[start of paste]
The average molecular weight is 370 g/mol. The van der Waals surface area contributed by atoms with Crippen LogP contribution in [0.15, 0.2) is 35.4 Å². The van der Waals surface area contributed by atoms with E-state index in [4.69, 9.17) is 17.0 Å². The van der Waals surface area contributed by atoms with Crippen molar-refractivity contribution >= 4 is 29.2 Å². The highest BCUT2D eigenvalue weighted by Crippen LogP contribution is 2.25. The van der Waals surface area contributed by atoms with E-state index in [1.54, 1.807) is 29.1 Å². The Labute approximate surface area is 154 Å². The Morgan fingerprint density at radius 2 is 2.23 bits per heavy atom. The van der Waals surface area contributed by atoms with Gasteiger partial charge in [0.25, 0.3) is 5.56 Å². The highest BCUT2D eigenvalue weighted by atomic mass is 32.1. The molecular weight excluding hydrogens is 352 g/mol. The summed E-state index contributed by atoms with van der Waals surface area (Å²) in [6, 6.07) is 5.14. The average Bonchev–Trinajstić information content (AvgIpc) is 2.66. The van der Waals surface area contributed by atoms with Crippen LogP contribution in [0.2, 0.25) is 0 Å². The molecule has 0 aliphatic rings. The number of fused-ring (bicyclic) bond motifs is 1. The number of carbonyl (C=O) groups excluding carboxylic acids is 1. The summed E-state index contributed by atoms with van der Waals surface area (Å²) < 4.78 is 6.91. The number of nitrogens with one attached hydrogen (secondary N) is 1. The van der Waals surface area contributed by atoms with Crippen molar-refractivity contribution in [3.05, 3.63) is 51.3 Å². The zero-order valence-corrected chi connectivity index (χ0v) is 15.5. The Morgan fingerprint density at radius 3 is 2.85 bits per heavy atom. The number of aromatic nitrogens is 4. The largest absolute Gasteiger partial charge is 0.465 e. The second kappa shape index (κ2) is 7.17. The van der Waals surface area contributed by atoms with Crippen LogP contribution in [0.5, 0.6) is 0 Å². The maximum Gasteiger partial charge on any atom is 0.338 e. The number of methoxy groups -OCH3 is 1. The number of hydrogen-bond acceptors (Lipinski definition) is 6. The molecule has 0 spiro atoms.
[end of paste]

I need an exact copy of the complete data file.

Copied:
The average molecular weight is 370 g/mol. The van der Waals surface area contributed by atoms with Crippen LogP contribution in [0.15, 0.2) is 35.4 Å². The van der Waals surface area contributed by atoms with E-state index in [4.69, 9.17) is 17.0 Å². The van der Waals surface area contributed by atoms with Crippen molar-refractivity contribution >= 4 is 29.2 Å². The highest BCUT2D eigenvalue weighted by Crippen LogP contribution is 2.25. The van der Waals surface area contributed by atoms with E-state index in [1.54, 1.807) is 29.1 Å². The Labute approximate surface area is 154 Å². The Morgan fingerprint density at radius 2 is 2.23 bits per heavy atom. The van der Waals surface area contributed by atoms with Gasteiger partial charge in [0.25, 0.3) is 5.56 Å². The highest BCUT2D eigenvalue weighted by atomic mass is 32.1. The molecular weight excluding hydrogens is 352 g/mol. The summed E-state index contributed by atoms with van der Waals surface area (Å²) in [6, 6.07) is 5.14. The average Bonchev–Trinajstić information content (AvgIpc) is 2.66. The van der Waals surface area contributed by atoms with Crippen LogP contribution in [0.2, 0.25) is 0 Å². The molecule has 0 aliphatic rings. The number of fused-ring (bicyclic) bond motifs is 1. The number of carbonyl (C=O) groups excluding carboxylic acids is 1. The summed E-state index contributed by atoms with van der Waals surface area (Å²) < 4.78 is 6.91. The number of nitrogens with one attached hydrogen (secondary N) is 1. The van der Waals surface area contributed by atoms with Crippen molar-refractivity contribution in [3.05, 3.63) is 51.3 Å². The zero-order valence-corrected chi connectivity index (χ0v) is 15.5. The Morgan fingerprint density at radius 3 is 2.85 bits per heavy atom. The number of aromatic nitrogens is 4. The largest absolute Gasteiger partial charge is 0.465 e. The second kappa shape index (κ2) is 7.17. The van der Waals surface area contributed by atoms with Crippen LogP contribution in [0.5, 0.6) is 0 Å². The maximum Gasteiger partial charge on any atom is 0.338 e. The number of methoxy groups -OCH3 is 1. The number of hydrogen-bond acceptors (Lipinski definition) is 6. The molecule has 0 spiro atoms.